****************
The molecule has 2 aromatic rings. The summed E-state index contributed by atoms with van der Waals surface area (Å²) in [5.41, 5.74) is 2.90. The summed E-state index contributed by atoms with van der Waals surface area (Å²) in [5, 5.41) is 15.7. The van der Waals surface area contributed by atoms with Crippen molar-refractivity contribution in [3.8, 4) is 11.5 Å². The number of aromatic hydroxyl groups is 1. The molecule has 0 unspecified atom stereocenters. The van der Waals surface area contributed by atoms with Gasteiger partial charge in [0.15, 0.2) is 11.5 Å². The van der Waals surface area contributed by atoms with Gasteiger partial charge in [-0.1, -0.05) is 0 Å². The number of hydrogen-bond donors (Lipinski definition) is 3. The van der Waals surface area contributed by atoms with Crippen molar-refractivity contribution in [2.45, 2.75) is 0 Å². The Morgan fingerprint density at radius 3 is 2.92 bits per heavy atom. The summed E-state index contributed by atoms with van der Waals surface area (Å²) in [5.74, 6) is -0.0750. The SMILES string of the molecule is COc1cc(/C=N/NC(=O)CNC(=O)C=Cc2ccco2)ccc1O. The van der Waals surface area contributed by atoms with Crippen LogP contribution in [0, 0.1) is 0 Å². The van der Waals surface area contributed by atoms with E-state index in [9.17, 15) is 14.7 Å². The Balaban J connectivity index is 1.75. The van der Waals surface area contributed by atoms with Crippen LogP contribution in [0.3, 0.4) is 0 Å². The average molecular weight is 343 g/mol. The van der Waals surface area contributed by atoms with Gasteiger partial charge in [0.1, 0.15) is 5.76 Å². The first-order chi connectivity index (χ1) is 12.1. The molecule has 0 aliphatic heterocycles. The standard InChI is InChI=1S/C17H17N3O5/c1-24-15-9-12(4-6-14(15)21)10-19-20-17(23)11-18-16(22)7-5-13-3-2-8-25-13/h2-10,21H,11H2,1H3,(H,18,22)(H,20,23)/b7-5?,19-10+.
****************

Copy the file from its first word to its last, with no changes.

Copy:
The molecule has 2 aromatic rings. The summed E-state index contributed by atoms with van der Waals surface area (Å²) in [5.41, 5.74) is 2.90. The summed E-state index contributed by atoms with van der Waals surface area (Å²) in [5, 5.41) is 15.7. The van der Waals surface area contributed by atoms with Crippen molar-refractivity contribution in [3.8, 4) is 11.5 Å². The number of aromatic hydroxyl groups is 1. The molecule has 0 unspecified atom stereocenters. The van der Waals surface area contributed by atoms with Gasteiger partial charge in [0.15, 0.2) is 11.5 Å². The van der Waals surface area contributed by atoms with Gasteiger partial charge in [-0.1, -0.05) is 0 Å². The number of hydrogen-bond donors (Lipinski definition) is 3. The van der Waals surface area contributed by atoms with Crippen molar-refractivity contribution in [2.45, 2.75) is 0 Å². The Morgan fingerprint density at radius 3 is 2.92 bits per heavy atom. The summed E-state index contributed by atoms with van der Waals surface area (Å²) in [5.74, 6) is -0.0750. The SMILES string of the molecule is COc1cc(/C=N/NC(=O)CNC(=O)C=Cc2ccco2)ccc1O. The van der Waals surface area contributed by atoms with Crippen LogP contribution in [0, 0.1) is 0 Å². The van der Waals surface area contributed by atoms with E-state index in [9.17, 15) is 14.7 Å². The Balaban J connectivity index is 1.75. The van der Waals surface area contributed by atoms with Crippen LogP contribution in [0.3, 0.4) is 0 Å². The average molecular weight is 343 g/mol. The van der Waals surface area contributed by atoms with Gasteiger partial charge in [0.1, 0.15) is 5.76 Å². The first-order chi connectivity index (χ1) is 12.1. The molecule has 0 aliphatic heterocycles. The standard InChI is InChI=1S/C17H17N3O5/c1-24-15-9-12(4-6-14(15)21)10-19-20-17(23)11-18-16(22)7-5-13-3-2-8-25-13/h2-10,21H,11H2,1H3,(H,18,22)(H,20,23)/b7-5?,19-10+.